The parameters for the Fourier sine expansion included: X = – a · y + b + c · sin {2π(y – d)/e}, where “X” refers to one parameter within the pH, “y” is the calendar year, and “a,” “b,” “c,” “d,” and “e” are constants. In other words, X is the long-term linear trend component plus the decadal oscillation component12.

#### Seasonality

To examine and clarify recent seasonal changes in the pH, we divided these pH time-series into four seasonal periods (March–May, spring; June–August, summer; September–November, autumn; and December–February, winter), and then determined a seasonally averaged value for each parameter. The analysis was performed in the same way as the trend analysis described above.

### pH data treatment

We considered water temperature corrections and scale conversion to compare the mean annual oceanic pH time-series for the observed and expected values for the coastal region of the Sea of Japan and North Pacific. To remove the influence of water temperature, the pH data were normalized at 25 °C13. The pH, measured by the standard solution prepared with pure water, was termed the pH measured on the NBS scale. As OA has been considered at the total scale, we converted the NBS scale to the total scale for convenience14. Data treated with this technique were designated as pH25T.

## Results and discussion

### Long-term trend and oscillations

The average annual pH for measurements at the DL and CL had linearly decreasing trends of 0.0032 year–1 (p < 0.001) and 0.0068 year–1 (p < 0.001), respectively. The acidification rate at the CL was generally significantly higher than that at the DL (Fig. 2 and Table 1). The acidification rates observed at both laboratories were higher than that of the open ocean (0.0013 to 0.0026 year–1 as a linearly decreasing trend)7.

The pH at the DL and CL had periodicities of approximately 7 (p < 0.01) and 13 years (p < 0.01), respectively (Fig. 2 and Table 1). Previous studies have reported long-term biochemical fluctuations in the pelagic regions of the North Pacific and Sea of Japan, with periodicities of 18 to 20 years12,15. The periodicities observed in this study, however, were shorter than those previously reported. In the Sea of Japan, the Tsushima warm current (Fig. 1) has a periodicity of 5 to 9 years and a high salinity water temperature anomaly16, whereas at the Pacific site, the Kuroshio meander (Fig. 1) has occurred every 12 to 15 years since the 1990s17. Although we do not understand the oceanographic mechanism that produces these periodicities, these cyclic changes in the ocean current environment may influence OA in surrounding coastal areas.

The intake sea water in both laboratories is affected by currents and tides because the intake location is not a closed bay (Fig. 1). The pH is thought to be affected by tidal changes and water masses, such that their short-term effects on the long-term trend analysis are of concern. However, daily fluctuations in the water mass (salinity, water temperature, and density) at the facility were not unique, as they may or may not correspond to tides (Supplementary Fig. S1). Furthermore, seasonal fluctuations were greater than daily fluctuations (Supplementary Fig. S1, S2). For the salinity, the effects of rainfall, snow cover, and snowmelt can be considered at both laboratories. In addition, the CL may have been affected by freshwater supplied from the Tone River. However, these factors, which cause a decrease in the salinity, are considered to be seasonal events (Supplementary Fig. S3). Our analysis averaged the data obtained once daily for one year. Although we cannot state that there is no relationship between the tide, water mass, and pH, our long-term analysis suggests that these relationships do not have a significant effect.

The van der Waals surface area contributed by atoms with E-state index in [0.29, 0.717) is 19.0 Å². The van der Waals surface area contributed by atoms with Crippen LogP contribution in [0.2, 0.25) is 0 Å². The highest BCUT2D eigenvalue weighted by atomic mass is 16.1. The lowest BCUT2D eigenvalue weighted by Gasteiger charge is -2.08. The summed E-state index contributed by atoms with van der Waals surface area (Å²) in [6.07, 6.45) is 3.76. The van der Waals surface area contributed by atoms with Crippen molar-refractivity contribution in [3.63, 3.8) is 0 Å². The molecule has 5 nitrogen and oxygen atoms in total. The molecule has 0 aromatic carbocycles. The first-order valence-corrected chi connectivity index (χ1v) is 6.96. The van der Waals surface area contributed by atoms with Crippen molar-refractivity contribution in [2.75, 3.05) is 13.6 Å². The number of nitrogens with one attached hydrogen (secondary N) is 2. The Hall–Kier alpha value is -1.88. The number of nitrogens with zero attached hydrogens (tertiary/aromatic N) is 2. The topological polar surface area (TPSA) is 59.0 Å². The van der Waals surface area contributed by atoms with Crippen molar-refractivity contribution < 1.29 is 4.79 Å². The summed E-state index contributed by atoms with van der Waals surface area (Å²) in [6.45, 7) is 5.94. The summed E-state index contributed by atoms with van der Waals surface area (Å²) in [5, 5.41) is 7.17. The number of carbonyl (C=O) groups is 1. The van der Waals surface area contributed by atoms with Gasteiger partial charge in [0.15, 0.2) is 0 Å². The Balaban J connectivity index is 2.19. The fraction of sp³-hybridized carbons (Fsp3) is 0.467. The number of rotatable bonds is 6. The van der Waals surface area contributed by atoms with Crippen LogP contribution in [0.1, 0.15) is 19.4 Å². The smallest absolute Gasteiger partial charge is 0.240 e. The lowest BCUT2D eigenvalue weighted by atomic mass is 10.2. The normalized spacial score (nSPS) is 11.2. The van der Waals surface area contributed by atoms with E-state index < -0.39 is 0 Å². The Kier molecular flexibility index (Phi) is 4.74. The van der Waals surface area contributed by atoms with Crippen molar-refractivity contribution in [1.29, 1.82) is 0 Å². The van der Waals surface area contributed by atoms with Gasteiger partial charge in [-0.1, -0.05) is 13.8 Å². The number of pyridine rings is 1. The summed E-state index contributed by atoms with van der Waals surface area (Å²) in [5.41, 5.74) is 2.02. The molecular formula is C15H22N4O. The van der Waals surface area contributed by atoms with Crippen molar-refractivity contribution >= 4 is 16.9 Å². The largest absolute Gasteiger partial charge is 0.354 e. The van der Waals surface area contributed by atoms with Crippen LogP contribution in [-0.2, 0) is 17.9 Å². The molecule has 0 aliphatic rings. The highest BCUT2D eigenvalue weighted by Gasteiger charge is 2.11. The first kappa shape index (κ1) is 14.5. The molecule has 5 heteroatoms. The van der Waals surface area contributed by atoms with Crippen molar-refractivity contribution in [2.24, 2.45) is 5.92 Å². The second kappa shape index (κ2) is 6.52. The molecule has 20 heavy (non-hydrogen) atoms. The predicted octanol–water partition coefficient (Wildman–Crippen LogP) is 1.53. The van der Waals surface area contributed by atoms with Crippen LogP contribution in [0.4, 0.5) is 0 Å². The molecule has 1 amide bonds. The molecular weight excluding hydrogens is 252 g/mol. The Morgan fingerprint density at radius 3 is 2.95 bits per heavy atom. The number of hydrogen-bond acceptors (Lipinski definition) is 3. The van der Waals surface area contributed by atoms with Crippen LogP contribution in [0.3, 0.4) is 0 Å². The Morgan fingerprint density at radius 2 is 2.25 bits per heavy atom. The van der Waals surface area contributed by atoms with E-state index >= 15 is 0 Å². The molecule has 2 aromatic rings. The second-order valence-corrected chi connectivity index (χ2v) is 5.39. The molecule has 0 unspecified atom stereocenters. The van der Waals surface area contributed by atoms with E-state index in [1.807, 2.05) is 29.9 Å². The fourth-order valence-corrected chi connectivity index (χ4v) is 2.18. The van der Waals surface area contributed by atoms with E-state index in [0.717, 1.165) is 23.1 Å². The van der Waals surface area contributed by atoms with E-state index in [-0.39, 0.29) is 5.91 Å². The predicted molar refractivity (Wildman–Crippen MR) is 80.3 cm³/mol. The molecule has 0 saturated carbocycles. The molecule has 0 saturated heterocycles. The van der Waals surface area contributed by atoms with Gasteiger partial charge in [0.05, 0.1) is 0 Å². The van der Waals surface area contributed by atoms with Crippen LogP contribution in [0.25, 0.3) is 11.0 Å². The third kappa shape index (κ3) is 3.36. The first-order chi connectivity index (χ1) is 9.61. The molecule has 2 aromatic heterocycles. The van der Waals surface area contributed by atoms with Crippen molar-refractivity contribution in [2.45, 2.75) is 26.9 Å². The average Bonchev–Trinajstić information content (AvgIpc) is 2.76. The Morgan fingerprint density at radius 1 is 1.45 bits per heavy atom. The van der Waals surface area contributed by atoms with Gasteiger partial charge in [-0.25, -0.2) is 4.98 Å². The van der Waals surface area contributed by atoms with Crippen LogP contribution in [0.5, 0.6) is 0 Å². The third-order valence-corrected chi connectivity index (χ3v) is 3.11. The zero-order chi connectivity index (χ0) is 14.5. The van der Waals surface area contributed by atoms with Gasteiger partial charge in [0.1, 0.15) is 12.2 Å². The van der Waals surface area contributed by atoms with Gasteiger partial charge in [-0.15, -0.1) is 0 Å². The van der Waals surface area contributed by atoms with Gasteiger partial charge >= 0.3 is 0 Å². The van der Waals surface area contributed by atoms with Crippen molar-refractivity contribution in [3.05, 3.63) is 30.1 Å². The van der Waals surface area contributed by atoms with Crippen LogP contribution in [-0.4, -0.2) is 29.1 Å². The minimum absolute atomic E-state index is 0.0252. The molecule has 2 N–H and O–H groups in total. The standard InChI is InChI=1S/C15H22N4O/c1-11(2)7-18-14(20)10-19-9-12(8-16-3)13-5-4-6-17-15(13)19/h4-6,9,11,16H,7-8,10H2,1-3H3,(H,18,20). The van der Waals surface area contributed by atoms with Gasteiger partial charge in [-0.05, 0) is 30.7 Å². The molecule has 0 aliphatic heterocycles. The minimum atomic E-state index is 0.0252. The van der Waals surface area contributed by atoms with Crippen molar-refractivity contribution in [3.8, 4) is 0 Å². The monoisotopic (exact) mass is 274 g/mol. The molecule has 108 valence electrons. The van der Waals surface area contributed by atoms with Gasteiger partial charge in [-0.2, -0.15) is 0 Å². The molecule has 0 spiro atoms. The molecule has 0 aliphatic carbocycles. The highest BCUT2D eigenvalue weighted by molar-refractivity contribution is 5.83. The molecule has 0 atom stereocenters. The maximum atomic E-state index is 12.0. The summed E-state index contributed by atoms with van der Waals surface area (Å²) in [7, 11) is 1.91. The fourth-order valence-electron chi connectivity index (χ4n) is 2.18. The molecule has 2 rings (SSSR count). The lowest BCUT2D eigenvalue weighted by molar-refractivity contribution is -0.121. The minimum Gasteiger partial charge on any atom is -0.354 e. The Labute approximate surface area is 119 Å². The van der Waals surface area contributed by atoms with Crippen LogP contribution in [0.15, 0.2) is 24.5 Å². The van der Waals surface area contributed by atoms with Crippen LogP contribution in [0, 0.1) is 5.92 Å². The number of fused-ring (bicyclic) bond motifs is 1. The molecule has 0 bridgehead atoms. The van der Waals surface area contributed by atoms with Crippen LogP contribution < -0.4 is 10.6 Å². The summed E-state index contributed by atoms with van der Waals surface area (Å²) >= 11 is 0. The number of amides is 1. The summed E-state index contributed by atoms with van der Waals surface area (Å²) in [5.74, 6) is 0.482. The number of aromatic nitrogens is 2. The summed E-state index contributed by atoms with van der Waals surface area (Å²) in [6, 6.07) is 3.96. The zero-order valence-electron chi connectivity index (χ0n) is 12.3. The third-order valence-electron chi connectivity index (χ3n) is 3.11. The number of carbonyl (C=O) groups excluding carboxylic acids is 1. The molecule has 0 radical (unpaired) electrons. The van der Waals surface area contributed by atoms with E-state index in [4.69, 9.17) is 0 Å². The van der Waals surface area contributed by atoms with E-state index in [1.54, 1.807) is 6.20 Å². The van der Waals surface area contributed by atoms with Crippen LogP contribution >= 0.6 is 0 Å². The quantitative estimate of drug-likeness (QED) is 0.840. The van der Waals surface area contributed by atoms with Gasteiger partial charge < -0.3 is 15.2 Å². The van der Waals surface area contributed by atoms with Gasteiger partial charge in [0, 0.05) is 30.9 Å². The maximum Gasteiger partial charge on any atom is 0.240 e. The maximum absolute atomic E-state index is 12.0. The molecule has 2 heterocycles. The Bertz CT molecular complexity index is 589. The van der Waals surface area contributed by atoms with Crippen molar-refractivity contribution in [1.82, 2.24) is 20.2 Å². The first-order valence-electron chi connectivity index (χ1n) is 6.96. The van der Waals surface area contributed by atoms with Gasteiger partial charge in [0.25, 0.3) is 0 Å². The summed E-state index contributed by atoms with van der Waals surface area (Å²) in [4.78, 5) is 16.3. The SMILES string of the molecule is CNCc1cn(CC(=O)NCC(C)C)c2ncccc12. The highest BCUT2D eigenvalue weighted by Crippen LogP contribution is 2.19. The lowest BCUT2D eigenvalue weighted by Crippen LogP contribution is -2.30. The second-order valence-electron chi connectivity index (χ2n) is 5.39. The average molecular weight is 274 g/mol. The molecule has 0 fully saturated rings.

### Difference from theoretical ocean acidification

We evaluated by how much the measured OA rates differ from the theoretical OA trend. The theoretical OA rate was estimated from atmospheric pCO2 time-series data and estimated alkalinity. Using the Mauna Loa CO2 data18 as a representative atmospheric pCO2 time-series for the northern hemisphere, we calculated the theoretical pH with the CO2SYS program19 at each experimental site. Since 2015, alkalinity measurements were also made at the DL. Salinity measurements are performed at the DL and CL simultaneously with the pH measurements daily. The estimated alkalinity values for the DL were calculated using the following equation, with the salinity values measured for the same sampling point:

$${\text{Estimated alkalinity }}(\upmu {\text{mol kg}}^{{-1}} ) \, = { 44}.{\text{89 Salinity }}\left( {{\text{PSU}}} \right) \, + { 699}.{72 }\left( {{\text{R }} = \, 0.{8}} \right).$$The estimated alkalinity of CL samples was calculated with the salinity and temperature data obtained at the time of the pH measurements20.

The theoretical acidification rates, as decreasing pH25T trends, were estimated as 0.0022 and 0.0016 year–1 for the DL and CL, respectively (Fig. 3). The average annual slope at each site was 2 to 4 times higher than that for the theoretical values (Fig. 3), which suggests that, for the coastal waters at the DL and CL, there are factors that promote OA other than atmospheric CO2.